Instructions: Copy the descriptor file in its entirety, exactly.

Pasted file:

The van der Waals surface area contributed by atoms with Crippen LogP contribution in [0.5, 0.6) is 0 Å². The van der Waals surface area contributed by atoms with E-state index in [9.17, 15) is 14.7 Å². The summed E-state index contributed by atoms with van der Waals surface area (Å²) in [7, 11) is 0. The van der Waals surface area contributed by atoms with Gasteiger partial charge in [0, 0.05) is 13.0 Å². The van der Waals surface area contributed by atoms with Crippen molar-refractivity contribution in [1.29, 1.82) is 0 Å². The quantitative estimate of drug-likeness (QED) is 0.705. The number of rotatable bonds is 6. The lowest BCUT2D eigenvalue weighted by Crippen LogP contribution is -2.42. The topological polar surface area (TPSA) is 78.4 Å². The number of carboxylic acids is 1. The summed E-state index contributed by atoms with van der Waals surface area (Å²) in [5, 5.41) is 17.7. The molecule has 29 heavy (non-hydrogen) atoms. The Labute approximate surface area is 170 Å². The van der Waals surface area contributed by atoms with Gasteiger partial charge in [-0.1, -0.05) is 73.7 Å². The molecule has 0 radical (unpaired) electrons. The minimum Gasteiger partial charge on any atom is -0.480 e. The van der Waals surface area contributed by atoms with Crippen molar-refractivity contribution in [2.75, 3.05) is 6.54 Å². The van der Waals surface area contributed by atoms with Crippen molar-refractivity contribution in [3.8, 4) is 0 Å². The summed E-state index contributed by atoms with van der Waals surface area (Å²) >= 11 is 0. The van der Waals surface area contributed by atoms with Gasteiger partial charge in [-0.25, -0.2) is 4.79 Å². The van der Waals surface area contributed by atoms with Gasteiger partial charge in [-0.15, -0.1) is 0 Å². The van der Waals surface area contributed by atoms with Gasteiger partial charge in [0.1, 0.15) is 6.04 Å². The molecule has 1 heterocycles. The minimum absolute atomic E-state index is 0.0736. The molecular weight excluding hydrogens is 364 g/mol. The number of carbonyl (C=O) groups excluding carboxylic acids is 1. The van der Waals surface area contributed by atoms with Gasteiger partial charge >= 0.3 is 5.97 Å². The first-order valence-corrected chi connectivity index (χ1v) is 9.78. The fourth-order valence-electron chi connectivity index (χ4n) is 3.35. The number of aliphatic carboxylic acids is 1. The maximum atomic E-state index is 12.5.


The van der Waals surface area contributed by atoms with Crippen LogP contribution in [0.5, 0.6) is 0 Å². The van der Waals surface area contributed by atoms with E-state index in [9.17, 15) is 14.7 Å². The summed E-state index contributed by atoms with van der Waals surface area (Å²) in [7, 11) is 0. The van der Waals surface area contributed by atoms with Gasteiger partial charge in [0, 0.05) is 13.0 Å². The van der Waals surface area contributed by atoms with Crippen molar-refractivity contribution in [1.29, 1.82) is 0 Å². The quantitative estimate of drug-likeness (QED) is 0.705. The number of rotatable bonds is 6. The lowest BCUT2D eigenvalue weighted by Crippen LogP contribution is -2.42. The topological polar surface area (TPSA) is 78.4 Å². The number of carboxylic acids is 1. The summed E-state index contributed by atoms with van der Waals surface area (Å²) in [5, 5.41) is 17.7. The molecule has 29 heavy (non-hydrogen) atoms. The Labute approximate surface area is 170 Å². The van der Waals surface area contributed by atoms with Gasteiger partial charge in [-0.1, -0.05) is 73.7 Å². The molecule has 0 radical (unpaired) electrons. The minimum Gasteiger partial charge on any atom is -0.480 e. The van der Waals surface area contributed by atoms with Crippen molar-refractivity contribution in [2.75, 3.05) is 6.54 Å². The van der Waals surface area contributed by atoms with Crippen molar-refractivity contribution in [3.8, 4) is 0 Å². The summed E-state index contributed by atoms with van der Waals surface area (Å²) >= 11 is 0. The van der Waals surface area contributed by atoms with Gasteiger partial charge in [-0.25, -0.2) is 4.79 Å². The van der Waals surface area contributed by atoms with Gasteiger partial charge in [-0.15, -0.1) is 0 Å². The van der Waals surface area contributed by atoms with Gasteiger partial charge in [0.1, 0.15) is 6.04 Å². The molecule has 1 heterocycles. The minimum absolute atomic E-state index is 0.0736. The molecular weight excluding hydrogens is 364 g/mol. The number of carbonyl (C=O) groups excluding carboxylic acids is 1. The van der Waals surface area contributed by atoms with Gasteiger partial charge >= 0.3 is 5.97 Å². The first-order valence-corrected chi connectivity index (χ1v) is 9.78. The fourth-order valence-electron chi connectivity index (χ4n) is 3.35. The number of aliphatic carboxylic acids is 1. The maximum atomic E-state index is 12.5.